3. I pray you are able to figure it out, that God will give you a specific story line that will add the conflict necessary. I have a tendency to be too nice at times too...... maybe throw a couple of watermelons on some rocks and let them splat to evoke some emotion????? (I know it's crazy, but a great visual right?)

    ReplyDelete
  4. You and I should get together for coffee and introspect together, silently of course...what a sight that would be! :D

    Happy Weekend!
    ~ Wendy

    ReplyDelete
  5. Maybe more scenes where your protagonist is working toward the goal of the novel--and THEN possibly a problem occurs? Just reverse the order of operations. Instead of the goal being in the background, have the protagonist make strides toward it, then have issues come up for her to work through (the unsupportive spouse, the financial obstacle, the health problem, etc.)

    ReplyDelete
  6. That is really interesting!
    I don't think we ever intentionally make our characters like ourselves, but I think it's inevitable that a little bit of us is in every character we create.

    ReplyDelete
  7. I have a tendency to throw a bit of me in all my characters. Therefore, I have some VERY reactive characters. But, I also throw in a lot of what I'd like to be, hence the proactive characters. It's hard, I know, to write out of your own head, but it's so worth it. I love looking back at a character and go, "Woah! I should have totally done that!"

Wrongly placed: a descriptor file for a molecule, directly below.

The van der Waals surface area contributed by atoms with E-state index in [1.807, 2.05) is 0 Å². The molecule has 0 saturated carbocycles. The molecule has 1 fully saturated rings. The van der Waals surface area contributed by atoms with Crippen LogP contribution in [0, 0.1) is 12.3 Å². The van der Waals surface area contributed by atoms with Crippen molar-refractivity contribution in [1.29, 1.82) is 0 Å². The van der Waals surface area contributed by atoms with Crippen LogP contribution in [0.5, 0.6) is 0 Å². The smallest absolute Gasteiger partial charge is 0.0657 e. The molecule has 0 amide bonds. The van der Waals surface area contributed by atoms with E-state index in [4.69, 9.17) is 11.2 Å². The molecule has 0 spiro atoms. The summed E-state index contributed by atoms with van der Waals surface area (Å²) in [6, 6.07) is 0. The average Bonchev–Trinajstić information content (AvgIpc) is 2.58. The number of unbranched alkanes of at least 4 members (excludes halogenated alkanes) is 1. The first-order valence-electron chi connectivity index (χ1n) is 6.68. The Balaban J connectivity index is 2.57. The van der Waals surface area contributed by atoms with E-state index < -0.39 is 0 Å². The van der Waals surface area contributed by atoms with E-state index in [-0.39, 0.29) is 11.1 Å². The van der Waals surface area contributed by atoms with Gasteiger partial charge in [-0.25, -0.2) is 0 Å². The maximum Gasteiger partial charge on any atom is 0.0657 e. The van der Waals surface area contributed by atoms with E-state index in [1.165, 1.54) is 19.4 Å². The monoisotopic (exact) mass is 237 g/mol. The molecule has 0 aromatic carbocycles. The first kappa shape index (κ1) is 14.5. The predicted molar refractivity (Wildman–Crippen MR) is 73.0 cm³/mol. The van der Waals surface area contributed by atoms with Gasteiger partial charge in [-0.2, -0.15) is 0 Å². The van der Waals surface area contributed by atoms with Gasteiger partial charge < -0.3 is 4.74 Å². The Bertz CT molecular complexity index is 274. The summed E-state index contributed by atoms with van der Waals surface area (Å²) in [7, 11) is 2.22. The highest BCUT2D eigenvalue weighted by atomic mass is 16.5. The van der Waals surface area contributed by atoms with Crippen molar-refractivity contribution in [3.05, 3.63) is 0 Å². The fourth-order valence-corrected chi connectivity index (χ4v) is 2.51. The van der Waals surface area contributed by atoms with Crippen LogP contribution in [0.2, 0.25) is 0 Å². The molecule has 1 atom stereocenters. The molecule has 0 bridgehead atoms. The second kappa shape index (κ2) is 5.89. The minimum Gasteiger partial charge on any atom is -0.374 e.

Happy weekend!
    Jen

    ReplyDelete
  8. Adding conflict and changing to a proactive character is never a bad decision. I'm still learning to make my mc more proactive. Good luck figuring it all out!

    ReplyDelete
  9. I don't have any great wisdom to add to the conversation here, but really appreciate the chance to learn from it. I'm off to order the book. :-)

    ReplyDelete
  10. It's so easy to get tangled up with this introspection thing since writing can be such solitary life. And us writers, we're thinkers anyway. I pray you find the balance and perspective you need. Have a great weekend!